2 Answers | Add Yours
I would say that one critical step of the French Revolution would have to be the Reign of Terror. I think that this would be something that has to be addressed in describing the growth and emergence of the Revolution. Dickens describes how the Committee for Public Safety members would do a specific dance to signify the start of the public executions, and how Madame Defarge would react to the spraying of blood from the guillotine. I would say that these aspects should be part of your description of the emergence of the Revolution. This could be a nice contrast to the spirit of the Revolution that imitated it. The spirit of equality and transformation of what is into what could be became bookended with a fairly horrific display of public disorder and rule by individuals whose inauthentic motives were shrouded by the most beautiful of poetics.
The French Revolution began in June 1789 with the Third Estate's members convening in what has come to be known as The Tennis Court Oath, a pledge signed by them that would effect a new constitution. This oath, which was a revolutionary act, was an assertion that political power derived from the people and not from the monarchy. The oath signified the first time that French citizens were in opposition to the monarchy.
The second event of the burgeoning revolution is the march to and attack on the Bastille in July, 14, 1789. Since the old prison held only seven prisoners [Dr. Manette is one], the attack was more figurative than literal. It signified the end of royal authority and most prisoners in the Bastille were political ones. After this storming of the Bastille, the Declaration of the Rights of Man was written. After some conflict between liberal assemblies and a conservative monarchy intent, a republic was proclaimed in 1792.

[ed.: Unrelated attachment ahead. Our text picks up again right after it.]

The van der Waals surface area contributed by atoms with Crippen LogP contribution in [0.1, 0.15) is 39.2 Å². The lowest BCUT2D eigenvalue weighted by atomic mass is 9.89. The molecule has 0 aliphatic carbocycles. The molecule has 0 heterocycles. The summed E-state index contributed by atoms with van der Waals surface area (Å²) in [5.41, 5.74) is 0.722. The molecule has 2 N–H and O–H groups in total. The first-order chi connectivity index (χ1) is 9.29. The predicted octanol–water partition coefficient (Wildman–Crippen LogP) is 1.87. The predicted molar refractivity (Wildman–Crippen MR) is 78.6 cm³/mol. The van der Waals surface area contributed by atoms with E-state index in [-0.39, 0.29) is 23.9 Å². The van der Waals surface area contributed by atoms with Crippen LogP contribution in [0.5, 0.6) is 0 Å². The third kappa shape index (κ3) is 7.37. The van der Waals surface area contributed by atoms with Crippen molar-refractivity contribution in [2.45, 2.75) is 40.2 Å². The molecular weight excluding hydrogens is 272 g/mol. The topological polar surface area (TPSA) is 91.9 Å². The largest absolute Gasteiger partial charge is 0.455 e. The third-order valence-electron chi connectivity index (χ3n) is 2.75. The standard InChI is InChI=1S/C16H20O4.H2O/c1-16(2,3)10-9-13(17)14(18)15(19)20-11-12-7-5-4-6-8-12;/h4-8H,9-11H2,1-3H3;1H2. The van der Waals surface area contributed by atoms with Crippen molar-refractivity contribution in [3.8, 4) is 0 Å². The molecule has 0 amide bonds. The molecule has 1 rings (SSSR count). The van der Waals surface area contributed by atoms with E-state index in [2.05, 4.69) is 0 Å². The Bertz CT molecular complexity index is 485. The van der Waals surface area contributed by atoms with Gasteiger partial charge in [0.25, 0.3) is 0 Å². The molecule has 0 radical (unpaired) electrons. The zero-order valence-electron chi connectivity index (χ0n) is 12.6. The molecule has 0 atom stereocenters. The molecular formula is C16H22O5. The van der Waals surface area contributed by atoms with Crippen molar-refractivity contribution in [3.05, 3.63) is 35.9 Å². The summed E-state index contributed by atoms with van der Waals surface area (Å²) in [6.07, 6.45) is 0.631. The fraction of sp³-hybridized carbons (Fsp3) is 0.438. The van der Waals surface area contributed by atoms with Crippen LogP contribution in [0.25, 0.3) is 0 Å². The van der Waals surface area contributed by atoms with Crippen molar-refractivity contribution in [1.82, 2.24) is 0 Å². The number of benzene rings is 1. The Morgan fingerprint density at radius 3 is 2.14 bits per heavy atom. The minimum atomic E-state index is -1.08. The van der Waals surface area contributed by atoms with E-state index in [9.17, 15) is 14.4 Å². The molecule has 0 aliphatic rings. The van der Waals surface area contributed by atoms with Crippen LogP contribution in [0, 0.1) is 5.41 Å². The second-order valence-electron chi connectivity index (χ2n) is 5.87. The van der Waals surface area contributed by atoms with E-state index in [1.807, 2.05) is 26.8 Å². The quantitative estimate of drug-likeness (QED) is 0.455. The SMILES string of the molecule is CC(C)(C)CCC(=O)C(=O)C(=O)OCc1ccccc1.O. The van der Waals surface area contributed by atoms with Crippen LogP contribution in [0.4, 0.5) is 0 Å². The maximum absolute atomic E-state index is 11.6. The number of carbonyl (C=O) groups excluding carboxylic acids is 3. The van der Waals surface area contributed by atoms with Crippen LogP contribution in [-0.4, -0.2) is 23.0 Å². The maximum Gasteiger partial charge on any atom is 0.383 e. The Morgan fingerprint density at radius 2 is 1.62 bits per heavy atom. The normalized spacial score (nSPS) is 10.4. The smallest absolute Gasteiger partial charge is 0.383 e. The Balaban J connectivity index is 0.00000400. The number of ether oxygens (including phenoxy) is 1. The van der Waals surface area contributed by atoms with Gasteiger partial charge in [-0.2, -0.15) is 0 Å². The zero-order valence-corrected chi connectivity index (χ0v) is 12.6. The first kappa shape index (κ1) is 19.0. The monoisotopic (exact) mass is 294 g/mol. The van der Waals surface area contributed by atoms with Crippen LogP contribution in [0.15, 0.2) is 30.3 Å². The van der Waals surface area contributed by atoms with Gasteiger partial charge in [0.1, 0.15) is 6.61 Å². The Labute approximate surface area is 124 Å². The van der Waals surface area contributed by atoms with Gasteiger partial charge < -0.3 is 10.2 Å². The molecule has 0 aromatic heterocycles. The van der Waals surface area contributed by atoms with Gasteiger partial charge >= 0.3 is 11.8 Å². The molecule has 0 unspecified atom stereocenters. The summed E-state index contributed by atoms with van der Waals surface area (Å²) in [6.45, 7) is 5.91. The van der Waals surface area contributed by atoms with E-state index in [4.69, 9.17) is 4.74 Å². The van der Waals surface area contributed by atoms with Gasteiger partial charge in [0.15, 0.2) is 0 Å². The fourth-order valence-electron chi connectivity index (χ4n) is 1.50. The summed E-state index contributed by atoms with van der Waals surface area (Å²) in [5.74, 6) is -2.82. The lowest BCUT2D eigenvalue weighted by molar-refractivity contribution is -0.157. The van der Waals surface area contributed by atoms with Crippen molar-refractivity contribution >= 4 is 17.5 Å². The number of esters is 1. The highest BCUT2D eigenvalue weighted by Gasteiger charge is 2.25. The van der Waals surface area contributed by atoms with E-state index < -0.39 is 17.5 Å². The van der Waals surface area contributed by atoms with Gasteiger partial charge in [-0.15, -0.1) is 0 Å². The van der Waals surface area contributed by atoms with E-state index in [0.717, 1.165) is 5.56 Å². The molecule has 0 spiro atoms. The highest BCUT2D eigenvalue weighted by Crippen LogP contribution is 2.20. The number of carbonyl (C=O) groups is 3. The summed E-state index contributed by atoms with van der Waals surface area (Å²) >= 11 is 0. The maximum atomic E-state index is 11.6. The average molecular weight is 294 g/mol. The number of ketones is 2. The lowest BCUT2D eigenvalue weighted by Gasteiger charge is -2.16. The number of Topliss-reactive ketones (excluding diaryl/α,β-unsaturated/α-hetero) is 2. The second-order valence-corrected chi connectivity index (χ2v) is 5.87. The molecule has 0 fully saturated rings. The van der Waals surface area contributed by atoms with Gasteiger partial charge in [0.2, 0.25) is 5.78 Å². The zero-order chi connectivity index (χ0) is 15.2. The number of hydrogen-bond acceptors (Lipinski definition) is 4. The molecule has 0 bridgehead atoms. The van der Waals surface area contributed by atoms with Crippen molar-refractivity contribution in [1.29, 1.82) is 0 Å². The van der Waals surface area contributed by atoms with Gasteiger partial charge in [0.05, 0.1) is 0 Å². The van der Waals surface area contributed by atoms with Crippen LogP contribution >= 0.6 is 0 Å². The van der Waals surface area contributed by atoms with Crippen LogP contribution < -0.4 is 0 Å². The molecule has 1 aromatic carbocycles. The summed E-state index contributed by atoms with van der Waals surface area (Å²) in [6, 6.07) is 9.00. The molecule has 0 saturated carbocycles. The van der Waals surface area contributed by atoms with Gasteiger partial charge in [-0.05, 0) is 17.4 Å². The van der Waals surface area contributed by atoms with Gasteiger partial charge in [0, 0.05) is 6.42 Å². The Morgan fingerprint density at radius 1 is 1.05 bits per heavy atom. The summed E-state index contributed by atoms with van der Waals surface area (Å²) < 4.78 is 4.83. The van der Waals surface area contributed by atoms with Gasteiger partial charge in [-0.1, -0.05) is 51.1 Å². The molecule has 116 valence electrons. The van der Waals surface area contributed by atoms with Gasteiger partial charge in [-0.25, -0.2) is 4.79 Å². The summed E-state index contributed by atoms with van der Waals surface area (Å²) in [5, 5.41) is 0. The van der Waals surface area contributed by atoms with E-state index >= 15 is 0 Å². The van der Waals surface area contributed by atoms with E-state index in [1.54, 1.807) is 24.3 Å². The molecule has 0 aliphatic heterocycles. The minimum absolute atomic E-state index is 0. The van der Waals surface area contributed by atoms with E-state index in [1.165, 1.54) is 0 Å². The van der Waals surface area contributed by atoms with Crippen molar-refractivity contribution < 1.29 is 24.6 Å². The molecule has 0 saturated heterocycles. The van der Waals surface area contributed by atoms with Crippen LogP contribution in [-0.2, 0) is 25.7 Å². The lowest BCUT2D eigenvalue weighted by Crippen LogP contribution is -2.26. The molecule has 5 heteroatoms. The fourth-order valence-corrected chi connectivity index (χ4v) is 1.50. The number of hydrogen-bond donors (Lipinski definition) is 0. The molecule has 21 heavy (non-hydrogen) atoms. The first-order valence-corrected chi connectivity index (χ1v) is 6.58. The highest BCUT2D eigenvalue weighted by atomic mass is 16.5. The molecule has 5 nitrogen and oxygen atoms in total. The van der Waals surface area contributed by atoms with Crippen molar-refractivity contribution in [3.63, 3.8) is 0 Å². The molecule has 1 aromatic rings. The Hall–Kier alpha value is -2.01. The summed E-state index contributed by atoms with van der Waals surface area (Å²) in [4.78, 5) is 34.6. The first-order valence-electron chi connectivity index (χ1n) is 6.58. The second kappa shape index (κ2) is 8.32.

Monsieur and Madame DeFarge participate in the march upon the Bastille. In Book the Second, Chapter 21, Madame DeFarge is in
...the howling universe of passion and contention that seemed to encompass....
When an old grim officer falls dead, Madame DeFarge becomes "suddenly animated" and, placing her foot upon his neck, and with her"cruel knife--long ready--hewed off his head":
Saint Antoine's blood was up, and the blood of tyranny and domination by the iron hand was down--down on the steps of the Hotel de Ville....
We’ve answered 317,584 questions. We can answer yours, too.Ask a question